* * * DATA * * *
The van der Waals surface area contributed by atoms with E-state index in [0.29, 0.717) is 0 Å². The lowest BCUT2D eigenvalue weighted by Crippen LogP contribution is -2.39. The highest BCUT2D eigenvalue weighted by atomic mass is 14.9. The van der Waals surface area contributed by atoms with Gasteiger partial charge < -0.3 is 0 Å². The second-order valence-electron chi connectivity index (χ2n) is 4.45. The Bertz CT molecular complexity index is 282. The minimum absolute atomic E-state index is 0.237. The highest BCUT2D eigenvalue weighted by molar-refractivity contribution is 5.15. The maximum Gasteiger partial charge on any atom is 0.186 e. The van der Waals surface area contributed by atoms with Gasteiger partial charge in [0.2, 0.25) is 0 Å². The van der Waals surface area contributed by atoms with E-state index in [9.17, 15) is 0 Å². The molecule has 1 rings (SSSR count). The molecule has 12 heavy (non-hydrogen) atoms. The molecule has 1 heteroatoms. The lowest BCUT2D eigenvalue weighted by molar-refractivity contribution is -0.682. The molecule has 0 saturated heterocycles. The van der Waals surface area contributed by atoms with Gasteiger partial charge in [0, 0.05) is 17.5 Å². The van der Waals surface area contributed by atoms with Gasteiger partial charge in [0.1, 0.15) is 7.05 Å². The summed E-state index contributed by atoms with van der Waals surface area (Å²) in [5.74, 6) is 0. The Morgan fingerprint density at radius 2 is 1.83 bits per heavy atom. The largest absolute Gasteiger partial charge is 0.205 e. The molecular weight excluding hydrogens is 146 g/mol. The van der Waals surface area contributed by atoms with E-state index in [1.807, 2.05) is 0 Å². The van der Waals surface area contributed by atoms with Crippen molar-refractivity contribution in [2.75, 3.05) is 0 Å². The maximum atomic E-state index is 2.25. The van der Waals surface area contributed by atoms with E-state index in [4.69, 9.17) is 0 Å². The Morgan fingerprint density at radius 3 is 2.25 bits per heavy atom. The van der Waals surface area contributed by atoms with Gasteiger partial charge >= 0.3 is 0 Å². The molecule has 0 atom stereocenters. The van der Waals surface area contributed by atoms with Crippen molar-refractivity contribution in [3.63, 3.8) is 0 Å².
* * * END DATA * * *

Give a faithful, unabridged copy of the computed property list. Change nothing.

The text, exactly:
The van der Waals surface area contributed by atoms with E-state index in [0.29, 0.717) is 0 Å². The lowest BCUT2D eigenvalue weighted by Crippen LogP contribution is -2.39. The highest BCUT2D eigenvalue weighted by atomic mass is 14.9. The van der Waals surface area contributed by atoms with Gasteiger partial charge < -0.3 is 0 Å². The second-order valence-electron chi connectivity index (χ2n) is 4.45. The Bertz CT molecular complexity index is 282. The minimum absolute atomic E-state index is 0.237. The highest BCUT2D eigenvalue weighted by molar-refractivity contribution is 5.15. The maximum Gasteiger partial charge on any atom is 0.186 e. The van der Waals surface area contributed by atoms with Gasteiger partial charge in [0.2, 0.25) is 0 Å². The van der Waals surface area contributed by atoms with E-state index in [9.17, 15) is 0 Å². The molecule has 1 rings (SSSR count). The molecule has 12 heavy (non-hydrogen) atoms. The molecule has 1 heteroatoms. The lowest BCUT2D eigenvalue weighted by molar-refractivity contribution is -0.682. The molecule has 0 saturated heterocycles. The van der Waals surface area contributed by atoms with Gasteiger partial charge in [0, 0.05) is 17.5 Å². The van der Waals surface area contributed by atoms with Gasteiger partial charge in [0.1, 0.15) is 7.05 Å². The summed E-state index contributed by atoms with van der Waals surface area (Å²) in [5.74, 6) is 0. The Morgan fingerprint density at radius 2 is 1.83 bits per heavy atom. The largest absolute Gasteiger partial charge is 0.205 e. The molecular weight excluding hydrogens is 146 g/mol. The van der Waals surface area contributed by atoms with E-state index in [1.807, 2.05) is 0 Å². The van der Waals surface area contributed by atoms with Crippen molar-refractivity contribution in [2.75, 3.05) is 0 Å². The maximum atomic E-state index is 2.25. The van der Waals surface area contributed by atoms with E-state index in [4.69, 9.17) is 0 Å². The Morgan fingerprint density at radius 3 is 2.25 bits per heavy atom. The van der Waals surface area contributed by atoms with Gasteiger partial charge >= 0.3 is 0 Å². The molecule has 0 atom stereocenters. The van der Waals surface area contributed by atoms with Crippen molar-refractivity contribution in [3.63, 3.8) is 0 Å².